RE: response to: [Videolib] Digital materials and library

Mark W. Kopp (iu8film@iu08.org)
Tue, 27 May 2003 08:51:55 -0400

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Hey Chip,

Good job, Chip...well said and right on the money!!! You outta submit your
message to Education Weekly, and other Educational based e-zines.

We're NOT in the entertainment business. We are in the EDUCATION business
(i.e. vocation), and our focus SHOULD be to provide quality EDUCATIONAL
content. I cringe, on a daily basis, at requests for classroom use of a
plethora of ENTERTAINMENT titles, none of which I care to provide. I am not
Blockbuster, and conversely, Blockbuster is not an Educational Media Center.

With the current level of evidence, that the Visual Mediums increase test
scores, the utilization of our wares at the Educational level should be a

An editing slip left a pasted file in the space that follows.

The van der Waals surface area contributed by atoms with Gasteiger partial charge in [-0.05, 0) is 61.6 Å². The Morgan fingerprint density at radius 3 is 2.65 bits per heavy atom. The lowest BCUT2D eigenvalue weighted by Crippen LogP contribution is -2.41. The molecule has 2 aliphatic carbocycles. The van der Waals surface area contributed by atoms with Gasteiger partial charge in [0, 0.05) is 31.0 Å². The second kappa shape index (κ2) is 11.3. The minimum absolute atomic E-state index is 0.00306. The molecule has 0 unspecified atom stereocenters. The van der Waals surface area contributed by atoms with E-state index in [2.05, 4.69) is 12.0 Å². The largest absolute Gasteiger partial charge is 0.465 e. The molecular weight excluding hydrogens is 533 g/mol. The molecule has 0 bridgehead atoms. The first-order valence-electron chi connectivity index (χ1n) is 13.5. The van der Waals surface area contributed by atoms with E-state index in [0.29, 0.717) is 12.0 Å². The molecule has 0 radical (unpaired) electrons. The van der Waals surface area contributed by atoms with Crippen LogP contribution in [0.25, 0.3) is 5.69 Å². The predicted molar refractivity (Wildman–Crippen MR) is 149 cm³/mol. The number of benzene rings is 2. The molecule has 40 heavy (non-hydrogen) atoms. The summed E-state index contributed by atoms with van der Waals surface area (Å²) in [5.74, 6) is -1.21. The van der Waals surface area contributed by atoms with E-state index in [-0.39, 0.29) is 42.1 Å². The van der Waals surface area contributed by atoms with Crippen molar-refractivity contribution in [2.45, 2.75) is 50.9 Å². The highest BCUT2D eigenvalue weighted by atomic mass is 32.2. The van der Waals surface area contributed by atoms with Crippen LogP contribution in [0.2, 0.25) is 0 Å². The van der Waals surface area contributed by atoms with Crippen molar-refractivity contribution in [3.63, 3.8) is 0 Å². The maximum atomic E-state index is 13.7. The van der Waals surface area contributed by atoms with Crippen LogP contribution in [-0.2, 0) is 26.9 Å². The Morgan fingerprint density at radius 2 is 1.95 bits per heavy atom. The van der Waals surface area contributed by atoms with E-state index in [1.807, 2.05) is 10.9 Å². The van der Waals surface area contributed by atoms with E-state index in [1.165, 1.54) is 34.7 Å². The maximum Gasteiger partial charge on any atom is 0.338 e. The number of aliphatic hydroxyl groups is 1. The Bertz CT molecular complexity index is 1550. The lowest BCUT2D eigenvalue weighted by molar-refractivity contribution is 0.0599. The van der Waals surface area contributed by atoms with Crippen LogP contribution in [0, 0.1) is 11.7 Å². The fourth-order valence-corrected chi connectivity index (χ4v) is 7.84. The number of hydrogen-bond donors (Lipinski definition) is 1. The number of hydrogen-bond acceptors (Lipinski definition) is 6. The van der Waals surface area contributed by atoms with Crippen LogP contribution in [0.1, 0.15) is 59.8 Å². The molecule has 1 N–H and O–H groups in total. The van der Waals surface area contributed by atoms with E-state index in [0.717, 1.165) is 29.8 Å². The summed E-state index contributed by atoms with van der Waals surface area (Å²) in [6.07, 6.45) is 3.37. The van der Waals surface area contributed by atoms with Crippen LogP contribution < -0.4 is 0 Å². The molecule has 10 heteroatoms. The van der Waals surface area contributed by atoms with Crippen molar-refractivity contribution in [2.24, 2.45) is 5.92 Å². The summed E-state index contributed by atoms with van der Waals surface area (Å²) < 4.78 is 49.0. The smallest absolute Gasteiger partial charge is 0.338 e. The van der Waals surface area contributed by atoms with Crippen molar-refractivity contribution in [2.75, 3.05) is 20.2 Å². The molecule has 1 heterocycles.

no-brainer. I believe that the failure, on our behalf being the content
providers in an Educational setting, is poor marketing. We are all slated
with way too many hats, whereby we are to operate and manage the collection
and delivery methods, PLUS keep the Media Center in the forefront on the
Instructional Materials spectrum. We need to constantly remind our patrons
what we are about, what we have to offer, and WHY we offer quality
Educational Materials.

It is a difficult charge, to compete with the glitze and glamour of the
latest buzz, but it is still the basics that get the job done. There's
nothing wrong with the "basics", since it is still what works. Although
we've come a long way from Readin', Writin', and 'Rithmetic, it is still
the responsibility of the Educational Community, to provide rock-solid,
relevant, Educational-based products to our classrooms. It is our job, to
make sure we have that product to offer, not a watered-down version of what
was once one of the best methods to enhance a lesson plan...quality
Educational Instructional Videos.

Mark
***************************************